[Foundation-l] Info/Law blog: Using Wikisource as an Alternative Open Access Repository for Legal Scholarship
Brian.Mingus at colorado.edu
Sat Jun 20 16:29:24 UTC 2009
This has reminded me to complain about Google Books. Google has the world's
best OCR (in virtue of having the largest OCR'able dataset) and also has a
mission to scan in all the public domain books they can get their hand on.
They recently updated their interface to, as they put it, "make it easier to
find our plain text versions of public domain books. If a book is available
in full view, you can click the 'Plain text' button in the toolbar."
Unfortunately the only way I've found to download the full text of a public
domain book from Google is to flip through the book a page at a time,
copying the text to your clipboard.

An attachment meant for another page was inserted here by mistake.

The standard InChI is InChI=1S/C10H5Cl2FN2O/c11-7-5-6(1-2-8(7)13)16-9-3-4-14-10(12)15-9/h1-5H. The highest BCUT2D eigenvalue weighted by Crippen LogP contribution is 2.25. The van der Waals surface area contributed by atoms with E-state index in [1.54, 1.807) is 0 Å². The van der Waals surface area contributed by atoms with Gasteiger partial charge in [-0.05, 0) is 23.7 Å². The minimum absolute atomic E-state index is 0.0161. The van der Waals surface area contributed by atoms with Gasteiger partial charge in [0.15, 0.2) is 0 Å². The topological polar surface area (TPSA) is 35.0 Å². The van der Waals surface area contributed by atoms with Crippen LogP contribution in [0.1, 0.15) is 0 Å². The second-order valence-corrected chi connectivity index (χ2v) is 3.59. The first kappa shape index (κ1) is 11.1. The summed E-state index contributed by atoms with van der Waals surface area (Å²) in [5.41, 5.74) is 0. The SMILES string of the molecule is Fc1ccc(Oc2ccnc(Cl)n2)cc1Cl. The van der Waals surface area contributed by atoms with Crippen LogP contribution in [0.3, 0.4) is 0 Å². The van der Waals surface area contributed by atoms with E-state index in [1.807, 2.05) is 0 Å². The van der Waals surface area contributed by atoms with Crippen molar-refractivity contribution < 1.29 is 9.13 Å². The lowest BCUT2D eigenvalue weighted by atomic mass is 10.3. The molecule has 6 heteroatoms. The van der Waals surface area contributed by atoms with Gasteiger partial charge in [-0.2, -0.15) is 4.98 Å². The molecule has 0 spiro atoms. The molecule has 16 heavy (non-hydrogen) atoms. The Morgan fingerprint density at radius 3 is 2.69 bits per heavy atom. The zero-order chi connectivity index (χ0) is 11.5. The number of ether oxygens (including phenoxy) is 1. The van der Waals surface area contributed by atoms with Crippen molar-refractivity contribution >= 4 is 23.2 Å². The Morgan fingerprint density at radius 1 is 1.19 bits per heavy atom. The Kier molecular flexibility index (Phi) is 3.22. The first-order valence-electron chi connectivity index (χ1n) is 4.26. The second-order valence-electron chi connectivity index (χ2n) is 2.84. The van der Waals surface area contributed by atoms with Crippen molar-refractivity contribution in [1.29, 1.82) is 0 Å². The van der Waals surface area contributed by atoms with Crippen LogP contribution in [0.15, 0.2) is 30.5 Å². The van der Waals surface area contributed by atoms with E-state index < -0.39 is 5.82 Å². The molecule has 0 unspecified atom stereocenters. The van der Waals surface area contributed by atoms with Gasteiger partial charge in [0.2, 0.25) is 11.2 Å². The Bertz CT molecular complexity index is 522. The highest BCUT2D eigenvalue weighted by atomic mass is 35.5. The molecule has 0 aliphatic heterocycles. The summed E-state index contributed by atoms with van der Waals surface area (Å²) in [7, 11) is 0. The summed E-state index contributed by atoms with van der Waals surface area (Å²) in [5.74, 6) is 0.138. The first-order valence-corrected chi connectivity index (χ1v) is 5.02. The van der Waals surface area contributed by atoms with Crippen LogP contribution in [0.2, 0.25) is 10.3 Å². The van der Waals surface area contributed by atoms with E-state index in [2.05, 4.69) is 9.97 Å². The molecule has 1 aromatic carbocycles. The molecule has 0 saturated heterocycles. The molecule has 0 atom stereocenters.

There are roughly 2-3 million public domain books in Google Books.
On Sat, Jun 20, 2009 at 10:10 AM, Samuel Klein <meta.sj at gmail.com> wrote:
> There is a wealth of work done all the time by primary source
> researchers and publishers, which could be improved on by having
> wikisource entries, translations, &c.
> Related question : how appropriate would large numbers of public
> domain texts, with page scans and the best available OCR [and
> translations of same], fit with what Wikisource does now? This is
> clearly a wiki project that needs to happen : OCR even at its best
> misses rare meaning-bearing words. If not Wikisource, where should
> this work take place?
> On Sat, Jun 20, 2009 at 11:41 AM, David Gerard<dgerard at gmail.com> wrote:
> > Interesting. How well does this fit with what Wikisource does?
> > - d.
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